Walton reveals what it feels like to be on other side of Warriors' blowout

Walton reveals what it feels like to be on other side of Warriors' blowout

Luke Walton felt the high of highs during his two years as an assistant coach on the Warriors.

Now, in his first season as head coach of the Lakers, he's feeling the opposite end of the spectrum.

After he watched the Warriors lose just nine games during the regular season in 2015-16, he's had to sit through 49 loss so far this season.

One of those 49 losses was a 43-point drubbing by the Warriors on Nov. 23 in Oakland. Golden State made 19 3-pointers and dished out 47 assists in a 149-106 victory. It was just the Lakers eighth loss of the young season.

This past week, nearly four months later, Walton reflected on what it was like to be on that end of a Warriors' blowout win.

"It sucks. It sucks for all these other teams. From the other side, I didn't think about it. I was enjoying what we were doing. And then when they're just making 3 after 3 after 3 and you're sitting there on the other bench and the crowd is going nuts, you definitely have that realization, like, damn. This is what it feels like," Walton told ESPN on Friday.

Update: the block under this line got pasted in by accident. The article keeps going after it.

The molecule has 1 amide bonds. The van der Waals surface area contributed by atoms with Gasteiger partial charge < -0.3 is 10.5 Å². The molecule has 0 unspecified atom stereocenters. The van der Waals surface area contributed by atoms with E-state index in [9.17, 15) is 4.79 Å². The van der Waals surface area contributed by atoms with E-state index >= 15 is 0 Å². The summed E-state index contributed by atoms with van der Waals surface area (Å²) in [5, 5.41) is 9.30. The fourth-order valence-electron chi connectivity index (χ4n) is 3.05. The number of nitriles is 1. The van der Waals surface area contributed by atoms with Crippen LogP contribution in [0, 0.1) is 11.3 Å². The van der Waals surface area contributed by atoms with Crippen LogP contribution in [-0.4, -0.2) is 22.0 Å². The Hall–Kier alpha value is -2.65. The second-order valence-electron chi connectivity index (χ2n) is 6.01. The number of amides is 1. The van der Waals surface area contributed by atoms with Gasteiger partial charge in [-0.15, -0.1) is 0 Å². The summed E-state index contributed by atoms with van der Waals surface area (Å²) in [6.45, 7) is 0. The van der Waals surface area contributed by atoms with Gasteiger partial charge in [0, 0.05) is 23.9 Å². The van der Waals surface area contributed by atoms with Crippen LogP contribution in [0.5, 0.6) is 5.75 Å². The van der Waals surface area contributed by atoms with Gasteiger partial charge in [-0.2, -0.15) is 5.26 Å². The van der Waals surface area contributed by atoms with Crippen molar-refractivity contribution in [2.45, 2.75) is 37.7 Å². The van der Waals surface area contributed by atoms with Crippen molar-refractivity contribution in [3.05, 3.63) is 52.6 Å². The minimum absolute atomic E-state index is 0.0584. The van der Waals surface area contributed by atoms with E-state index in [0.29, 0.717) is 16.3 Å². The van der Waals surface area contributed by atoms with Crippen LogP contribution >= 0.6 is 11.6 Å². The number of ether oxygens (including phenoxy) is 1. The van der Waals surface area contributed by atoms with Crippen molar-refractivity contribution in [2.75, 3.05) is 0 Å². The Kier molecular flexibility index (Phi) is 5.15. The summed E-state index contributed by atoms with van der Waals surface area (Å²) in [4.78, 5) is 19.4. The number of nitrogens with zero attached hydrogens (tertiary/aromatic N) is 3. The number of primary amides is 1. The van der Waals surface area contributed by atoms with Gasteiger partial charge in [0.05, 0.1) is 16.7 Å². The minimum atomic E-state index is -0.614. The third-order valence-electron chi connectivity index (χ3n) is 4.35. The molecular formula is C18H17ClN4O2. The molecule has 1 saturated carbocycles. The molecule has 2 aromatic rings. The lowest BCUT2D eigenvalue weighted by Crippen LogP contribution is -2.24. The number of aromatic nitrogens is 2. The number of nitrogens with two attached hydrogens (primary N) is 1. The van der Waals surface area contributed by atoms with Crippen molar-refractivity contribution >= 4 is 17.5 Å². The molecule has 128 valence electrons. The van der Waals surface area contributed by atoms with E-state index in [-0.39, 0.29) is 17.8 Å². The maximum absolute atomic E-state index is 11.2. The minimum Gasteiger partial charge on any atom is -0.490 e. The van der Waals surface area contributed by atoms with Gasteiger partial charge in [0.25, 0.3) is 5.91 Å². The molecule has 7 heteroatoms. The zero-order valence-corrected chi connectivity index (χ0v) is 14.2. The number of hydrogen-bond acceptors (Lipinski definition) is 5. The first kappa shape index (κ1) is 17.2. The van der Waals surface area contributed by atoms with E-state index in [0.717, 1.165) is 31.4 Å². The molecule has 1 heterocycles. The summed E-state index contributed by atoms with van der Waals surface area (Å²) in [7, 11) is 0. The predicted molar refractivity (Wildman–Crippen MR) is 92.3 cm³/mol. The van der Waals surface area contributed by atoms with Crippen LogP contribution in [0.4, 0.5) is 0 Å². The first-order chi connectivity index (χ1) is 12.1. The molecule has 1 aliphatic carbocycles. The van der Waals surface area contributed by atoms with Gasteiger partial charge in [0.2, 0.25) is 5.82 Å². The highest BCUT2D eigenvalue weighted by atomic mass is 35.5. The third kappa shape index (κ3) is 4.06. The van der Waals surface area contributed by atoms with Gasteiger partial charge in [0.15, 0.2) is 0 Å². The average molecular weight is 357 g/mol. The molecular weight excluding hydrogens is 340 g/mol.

Walton is in the first year of a five-year, $25 million contract with the Lakers, who are 20-49 this season.

 

NBA Gameday: Revenge on Warriors' mind against Grizzlies

NBA Gameday: Revenge on Warriors' mind against Grizzlies

OAKLAND -- Forgive the Warriors if they have a measure of vengeance on their minds when the step on the floor Sunday afternoon.

They’ll be staring at the Memphis Grizzlies, who came into Oracle Arena on Jan. 6 and handed the Warriors perhaps their most galling regular-season loss in three years, wiping out a 19-point fourth-quarter deficit to take a 128-119 victory in overtime. It was the first time in 55 years a team had staged a comeback of that magnitude against the team with the best record in the league.